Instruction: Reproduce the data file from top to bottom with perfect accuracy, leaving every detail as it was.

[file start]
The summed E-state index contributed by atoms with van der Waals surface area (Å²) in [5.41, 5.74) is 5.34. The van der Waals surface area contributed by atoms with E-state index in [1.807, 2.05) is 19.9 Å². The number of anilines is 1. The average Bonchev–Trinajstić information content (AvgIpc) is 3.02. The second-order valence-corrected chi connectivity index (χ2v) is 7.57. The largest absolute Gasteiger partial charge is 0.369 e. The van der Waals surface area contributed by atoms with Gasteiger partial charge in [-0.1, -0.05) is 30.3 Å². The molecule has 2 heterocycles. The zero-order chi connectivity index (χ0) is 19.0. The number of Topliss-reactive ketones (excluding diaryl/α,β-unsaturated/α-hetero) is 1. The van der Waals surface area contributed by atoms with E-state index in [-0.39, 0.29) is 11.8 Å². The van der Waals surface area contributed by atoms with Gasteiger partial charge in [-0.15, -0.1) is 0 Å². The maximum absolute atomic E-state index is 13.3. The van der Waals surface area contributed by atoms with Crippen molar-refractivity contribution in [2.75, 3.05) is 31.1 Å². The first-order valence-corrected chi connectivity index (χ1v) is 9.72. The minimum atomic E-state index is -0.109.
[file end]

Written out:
The summed E-state index contributed by atoms with van der Waals surface area (Å²) in [5.41, 5.74) is 5.34. The van der Waals surface area contributed by atoms with E-state index in [1.807, 2.05) is 19.9 Å². The number of anilines is 1. The average Bonchev–Trinajstić information content (AvgIpc) is 3.02. The second-order valence-corrected chi connectivity index (χ2v) is 7.57. The largest absolute Gasteiger partial charge is 0.369 e. The van der Waals surface area contributed by atoms with Gasteiger partial charge in [-0.1, -0.05) is 30.3 Å². The molecule has 2 heterocycles. The zero-order chi connectivity index (χ0) is 19.0. The number of Topliss-reactive ketones (excluding diaryl/α,β-unsaturated/α-hetero) is 1. The van der Waals surface area contributed by atoms with E-state index in [-0.39, 0.29) is 11.8 Å². The van der Waals surface area contributed by atoms with Gasteiger partial charge in [-0.15, -0.1) is 0 Å². The maximum absolute atomic E-state index is 13.3. The van der Waals surface area contributed by atoms with Crippen molar-refractivity contribution in [2.75, 3.05) is 31.1 Å². The first-order valence-corrected chi connectivity index (χ1v) is 9.72. The minimum atomic E-state index is -0.109.